October is Domestic Violence Awareness Month, with efforts in Colorado and across the country to raise awareness of the threat. One in every four women will experience domestic violence in her lifetime. An estimated 1.3 million women are victims of physical assault by an intimate partner each year. 85% of domestic violence victims are women. Historically, females have been most often victimized by someone they knew. Females who are 20-24 years of age are at the greatest risk of nonfatal intimate partner violence. And, disturbingly, most cases of domestic violence are never reported to the police.
Domestic violence happens in all races, age groups, sexual orientations, religions, social classes, economic backgrounds and education levels. It can occur in opposite-sex and same-sex relationships; between partners who are married, living together, dating or those who are no longer in a relationship together. Domestic violence is a pattern of abusive behavior used by the agressor to gain or maintain control over the victim. It includes:
- Physical abuse can include hitting, grabbing, shoving, throwing, punching, biting, or hair-pulling. Holding someone down during an argument or blocking a doorway so they can’t leave is also domestic violence. Abusers will often injure a victim in places on her body that can be hidden by clothes, hair or make-up. Physical abuse also includes denying the victim medical attention or forcing the victim to use drugs or alcohol.
- Emotional abuse is still abuse, even if it leaves no bruises. It can include constant criticism, humiliation, name-calling or making the victim think she is crazy.
- Sexual abuse can include forcing a victim to have sex when she does not want to, expecting sex on demand, injuring sexual parts of the body, or forcing the victim to do sexually humiliating acts.
- Economic abuse can force a victim to be financially dependent on her abuser, making it difficult to leave the situation. Economic abuse includes not allowing the victim to work or have access to money, forcing the victim to give her money to the abuser, withholding information about family finances or not allowing the victim to have a say in how money is spent.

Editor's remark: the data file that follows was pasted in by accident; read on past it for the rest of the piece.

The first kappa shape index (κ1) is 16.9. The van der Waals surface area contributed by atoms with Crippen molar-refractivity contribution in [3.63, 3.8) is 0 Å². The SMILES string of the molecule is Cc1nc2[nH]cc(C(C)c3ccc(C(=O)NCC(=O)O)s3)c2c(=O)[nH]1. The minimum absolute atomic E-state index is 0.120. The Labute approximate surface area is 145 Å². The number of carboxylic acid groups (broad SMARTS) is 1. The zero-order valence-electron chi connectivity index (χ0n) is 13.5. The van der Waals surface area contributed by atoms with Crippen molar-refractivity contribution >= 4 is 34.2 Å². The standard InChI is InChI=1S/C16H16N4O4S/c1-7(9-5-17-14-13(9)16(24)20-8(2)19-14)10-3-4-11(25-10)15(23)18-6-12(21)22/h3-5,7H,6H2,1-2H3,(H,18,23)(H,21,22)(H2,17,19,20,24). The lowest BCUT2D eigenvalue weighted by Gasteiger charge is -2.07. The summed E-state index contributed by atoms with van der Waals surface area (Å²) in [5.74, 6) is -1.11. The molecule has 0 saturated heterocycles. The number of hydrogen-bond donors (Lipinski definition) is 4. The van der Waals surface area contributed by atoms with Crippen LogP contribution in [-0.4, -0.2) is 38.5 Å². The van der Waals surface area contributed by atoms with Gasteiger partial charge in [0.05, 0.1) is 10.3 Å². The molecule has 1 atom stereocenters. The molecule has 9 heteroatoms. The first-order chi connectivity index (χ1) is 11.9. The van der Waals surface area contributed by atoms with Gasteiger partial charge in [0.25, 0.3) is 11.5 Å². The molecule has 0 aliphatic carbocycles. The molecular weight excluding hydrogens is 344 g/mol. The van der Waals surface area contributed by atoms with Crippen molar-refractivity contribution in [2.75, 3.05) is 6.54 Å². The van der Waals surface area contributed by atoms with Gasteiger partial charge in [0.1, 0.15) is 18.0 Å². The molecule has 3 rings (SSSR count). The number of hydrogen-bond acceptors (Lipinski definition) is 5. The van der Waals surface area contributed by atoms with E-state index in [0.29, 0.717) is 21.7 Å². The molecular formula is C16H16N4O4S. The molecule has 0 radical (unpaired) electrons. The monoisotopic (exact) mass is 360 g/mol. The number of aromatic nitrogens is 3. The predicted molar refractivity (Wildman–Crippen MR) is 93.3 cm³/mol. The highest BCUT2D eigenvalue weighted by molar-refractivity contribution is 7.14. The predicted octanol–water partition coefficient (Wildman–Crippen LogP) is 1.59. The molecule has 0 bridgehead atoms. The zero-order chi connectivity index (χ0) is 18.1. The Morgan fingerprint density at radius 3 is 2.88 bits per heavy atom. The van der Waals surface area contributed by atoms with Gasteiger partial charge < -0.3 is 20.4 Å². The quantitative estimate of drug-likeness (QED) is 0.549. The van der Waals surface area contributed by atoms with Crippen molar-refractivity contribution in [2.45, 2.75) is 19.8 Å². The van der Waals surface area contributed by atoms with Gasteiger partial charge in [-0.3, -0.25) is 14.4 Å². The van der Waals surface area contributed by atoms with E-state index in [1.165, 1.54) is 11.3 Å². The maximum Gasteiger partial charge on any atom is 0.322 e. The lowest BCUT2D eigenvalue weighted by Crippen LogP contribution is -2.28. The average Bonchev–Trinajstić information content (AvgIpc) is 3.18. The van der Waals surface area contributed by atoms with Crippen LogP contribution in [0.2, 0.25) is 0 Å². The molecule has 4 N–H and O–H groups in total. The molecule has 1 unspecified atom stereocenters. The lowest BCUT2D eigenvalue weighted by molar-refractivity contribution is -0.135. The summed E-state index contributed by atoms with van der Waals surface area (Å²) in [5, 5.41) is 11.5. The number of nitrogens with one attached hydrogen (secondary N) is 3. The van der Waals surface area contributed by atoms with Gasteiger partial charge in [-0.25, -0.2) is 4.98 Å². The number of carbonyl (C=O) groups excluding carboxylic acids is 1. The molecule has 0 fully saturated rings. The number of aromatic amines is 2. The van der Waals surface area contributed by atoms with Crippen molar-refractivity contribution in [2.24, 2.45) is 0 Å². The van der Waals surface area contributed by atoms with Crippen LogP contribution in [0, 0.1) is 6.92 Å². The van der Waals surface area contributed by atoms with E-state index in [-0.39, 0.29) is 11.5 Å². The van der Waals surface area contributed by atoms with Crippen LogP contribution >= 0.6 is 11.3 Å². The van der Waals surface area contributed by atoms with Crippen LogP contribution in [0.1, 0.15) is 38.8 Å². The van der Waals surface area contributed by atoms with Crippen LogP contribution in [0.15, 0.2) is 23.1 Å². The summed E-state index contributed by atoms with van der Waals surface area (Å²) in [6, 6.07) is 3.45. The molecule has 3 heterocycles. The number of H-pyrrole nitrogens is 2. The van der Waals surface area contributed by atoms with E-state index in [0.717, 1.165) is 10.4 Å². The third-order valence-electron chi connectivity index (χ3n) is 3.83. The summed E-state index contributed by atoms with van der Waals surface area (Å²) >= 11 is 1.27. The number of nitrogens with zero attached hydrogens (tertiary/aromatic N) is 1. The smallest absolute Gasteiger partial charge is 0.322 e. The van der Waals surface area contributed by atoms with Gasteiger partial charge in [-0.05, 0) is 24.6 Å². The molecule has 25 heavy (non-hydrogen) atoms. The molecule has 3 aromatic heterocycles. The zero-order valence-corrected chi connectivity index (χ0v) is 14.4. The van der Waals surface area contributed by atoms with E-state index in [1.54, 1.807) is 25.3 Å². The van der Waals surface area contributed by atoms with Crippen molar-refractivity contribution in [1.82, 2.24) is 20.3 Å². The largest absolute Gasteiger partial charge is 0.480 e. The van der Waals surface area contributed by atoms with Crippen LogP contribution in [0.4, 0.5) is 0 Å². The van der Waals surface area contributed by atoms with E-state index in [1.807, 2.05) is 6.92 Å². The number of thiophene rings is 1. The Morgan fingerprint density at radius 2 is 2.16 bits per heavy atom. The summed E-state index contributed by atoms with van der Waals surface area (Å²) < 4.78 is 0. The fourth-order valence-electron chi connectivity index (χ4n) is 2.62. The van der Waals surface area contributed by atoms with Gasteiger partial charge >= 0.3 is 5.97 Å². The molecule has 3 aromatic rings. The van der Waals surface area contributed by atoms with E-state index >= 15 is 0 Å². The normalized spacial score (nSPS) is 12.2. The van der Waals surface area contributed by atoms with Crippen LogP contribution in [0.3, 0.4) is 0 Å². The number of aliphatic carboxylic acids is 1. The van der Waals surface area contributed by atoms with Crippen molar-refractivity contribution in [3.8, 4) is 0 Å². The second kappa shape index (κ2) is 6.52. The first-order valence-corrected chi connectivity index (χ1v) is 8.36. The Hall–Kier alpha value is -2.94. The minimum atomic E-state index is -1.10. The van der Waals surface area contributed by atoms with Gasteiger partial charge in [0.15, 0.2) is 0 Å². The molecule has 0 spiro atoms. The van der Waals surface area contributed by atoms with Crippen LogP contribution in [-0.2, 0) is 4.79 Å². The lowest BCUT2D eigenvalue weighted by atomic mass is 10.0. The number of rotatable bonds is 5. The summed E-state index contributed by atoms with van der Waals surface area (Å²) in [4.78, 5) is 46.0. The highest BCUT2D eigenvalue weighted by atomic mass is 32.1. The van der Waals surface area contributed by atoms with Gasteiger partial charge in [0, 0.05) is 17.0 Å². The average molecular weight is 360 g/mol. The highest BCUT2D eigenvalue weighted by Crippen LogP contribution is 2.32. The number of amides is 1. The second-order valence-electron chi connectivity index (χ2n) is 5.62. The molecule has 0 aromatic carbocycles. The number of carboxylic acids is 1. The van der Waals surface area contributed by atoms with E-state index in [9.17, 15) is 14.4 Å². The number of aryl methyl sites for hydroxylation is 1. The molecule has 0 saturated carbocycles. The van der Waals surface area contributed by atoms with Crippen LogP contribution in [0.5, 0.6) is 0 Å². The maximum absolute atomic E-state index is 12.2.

If you or someone you know is a victim of domestic abuse, get help through the Colorado Coalition Against Domestic Violence. Common characteristics of domestic abuse:
- The abuser isolates the victim from family and friends, sometimes using jealousy to justify controlling where a victim goes, who she sees or who she talks to.
- The abuser intimidates the victim by smashing things, punching walls, threatening or abusing children and pets, displaying weapons, or even through threatening looks or gestures.
- The abuser makes all big decisions and acts like the “king of the castle” – the victim has little to no say in the relationship or the household.
- The abuser minimizes the abuse by saying it didn’t happen or wasn’t a big deal, blaming the victim for making the abuser angry or saying the victim made the abuser do something because of the victim’s actions or words.
- The abuser threatens to have the children taken away from the victim or uses visitation to harass the victim.
- The abuser threatens suicide if the victim leaves, or threatens to kill the victim if she leaves.